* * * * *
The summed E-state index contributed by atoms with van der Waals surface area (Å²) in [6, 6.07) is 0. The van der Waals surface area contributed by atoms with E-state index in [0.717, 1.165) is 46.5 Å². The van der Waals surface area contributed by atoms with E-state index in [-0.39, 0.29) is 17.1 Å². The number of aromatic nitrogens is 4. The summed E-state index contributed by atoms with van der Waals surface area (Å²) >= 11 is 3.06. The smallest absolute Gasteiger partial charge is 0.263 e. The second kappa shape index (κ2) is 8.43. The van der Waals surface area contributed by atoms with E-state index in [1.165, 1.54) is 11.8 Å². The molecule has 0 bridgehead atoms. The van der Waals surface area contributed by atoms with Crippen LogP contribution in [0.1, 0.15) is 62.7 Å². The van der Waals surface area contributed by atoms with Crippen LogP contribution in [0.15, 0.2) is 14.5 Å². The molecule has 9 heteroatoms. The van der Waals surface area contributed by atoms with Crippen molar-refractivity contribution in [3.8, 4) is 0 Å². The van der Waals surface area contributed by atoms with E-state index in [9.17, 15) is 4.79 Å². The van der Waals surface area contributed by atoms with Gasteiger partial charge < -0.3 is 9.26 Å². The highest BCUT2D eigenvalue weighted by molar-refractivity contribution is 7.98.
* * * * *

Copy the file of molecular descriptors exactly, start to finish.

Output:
The summed E-state index contributed by atoms with van der Waals surface area (Å²) in [6, 6.07) is 0. The van der Waals surface area contributed by atoms with E-state index in [0.717, 1.165) is 46.5 Å². The van der Waals surface area contributed by atoms with E-state index in [-0.39, 0.29) is 17.1 Å². The number of aromatic nitrogens is 4. The summed E-state index contributed by atoms with van der Waals surface area (Å²) >= 11 is 3.06. The smallest absolute Gasteiger partial charge is 0.263 e. The second kappa shape index (κ2) is 8.43. The van der Waals surface area contributed by atoms with E-state index in [1.165, 1.54) is 11.8 Å². The molecule has 0 bridgehead atoms. The van der Waals surface area contributed by atoms with Crippen LogP contribution in [0.1, 0.15) is 62.7 Å². The van der Waals surface area contributed by atoms with Crippen LogP contribution in [0.15, 0.2) is 14.5 Å². The molecule has 9 heteroatoms. The van der Waals surface area contributed by atoms with Crippen molar-refractivity contribution in [3.8, 4) is 0 Å². The van der Waals surface area contributed by atoms with E-state index in [9.17, 15) is 4.79 Å². The van der Waals surface area contributed by atoms with Gasteiger partial charge < -0.3 is 9.26 Å². The highest BCUT2D eigenvalue weighted by molar-refractivity contribution is 7.98.